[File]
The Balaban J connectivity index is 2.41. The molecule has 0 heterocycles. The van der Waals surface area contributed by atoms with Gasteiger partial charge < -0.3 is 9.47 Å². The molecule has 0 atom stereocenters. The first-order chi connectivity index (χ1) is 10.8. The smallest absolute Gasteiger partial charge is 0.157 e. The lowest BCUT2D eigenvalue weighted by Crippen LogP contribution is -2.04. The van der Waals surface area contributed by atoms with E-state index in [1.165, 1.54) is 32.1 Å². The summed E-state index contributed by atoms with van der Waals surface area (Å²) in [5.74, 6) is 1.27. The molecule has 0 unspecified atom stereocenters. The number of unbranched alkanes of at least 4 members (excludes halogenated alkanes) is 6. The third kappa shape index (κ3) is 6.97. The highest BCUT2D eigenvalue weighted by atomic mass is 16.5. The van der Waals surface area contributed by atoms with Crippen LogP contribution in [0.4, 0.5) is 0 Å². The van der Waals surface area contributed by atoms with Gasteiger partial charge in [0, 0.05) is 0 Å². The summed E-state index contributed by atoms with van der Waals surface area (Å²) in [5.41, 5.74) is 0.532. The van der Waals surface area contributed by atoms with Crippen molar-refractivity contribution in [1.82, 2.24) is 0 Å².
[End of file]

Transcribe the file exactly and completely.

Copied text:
The Balaban J connectivity index is 2.41. The molecule has 0 heterocycles. The van der Waals surface area contributed by atoms with Gasteiger partial charge < -0.3 is 9.47 Å². The molecule has 0 atom stereocenters. The first-order chi connectivity index (χ1) is 10.8. The smallest absolute Gasteiger partial charge is 0.157 e. The lowest BCUT2D eigenvalue weighted by Crippen LogP contribution is -2.04. The van der Waals surface area contributed by atoms with E-state index in [1.165, 1.54) is 32.1 Å². The summed E-state index contributed by atoms with van der Waals surface area (Å²) in [5.74, 6) is 1.27. The molecule has 0 unspecified atom stereocenters. The number of unbranched alkanes of at least 4 members (excludes halogenated alkanes) is 6. The third kappa shape index (κ3) is 6.97. The highest BCUT2D eigenvalue weighted by atomic mass is 16.5. The van der Waals surface area contributed by atoms with Crippen LogP contribution in [0.4, 0.5) is 0 Å². The van der Waals surface area contributed by atoms with Gasteiger partial charge in [0, 0.05) is 0 Å². The summed E-state index contributed by atoms with van der Waals surface area (Å²) in [5.41, 5.74) is 0.532. The van der Waals surface area contributed by atoms with Crippen molar-refractivity contribution in [1.82, 2.24) is 0 Å².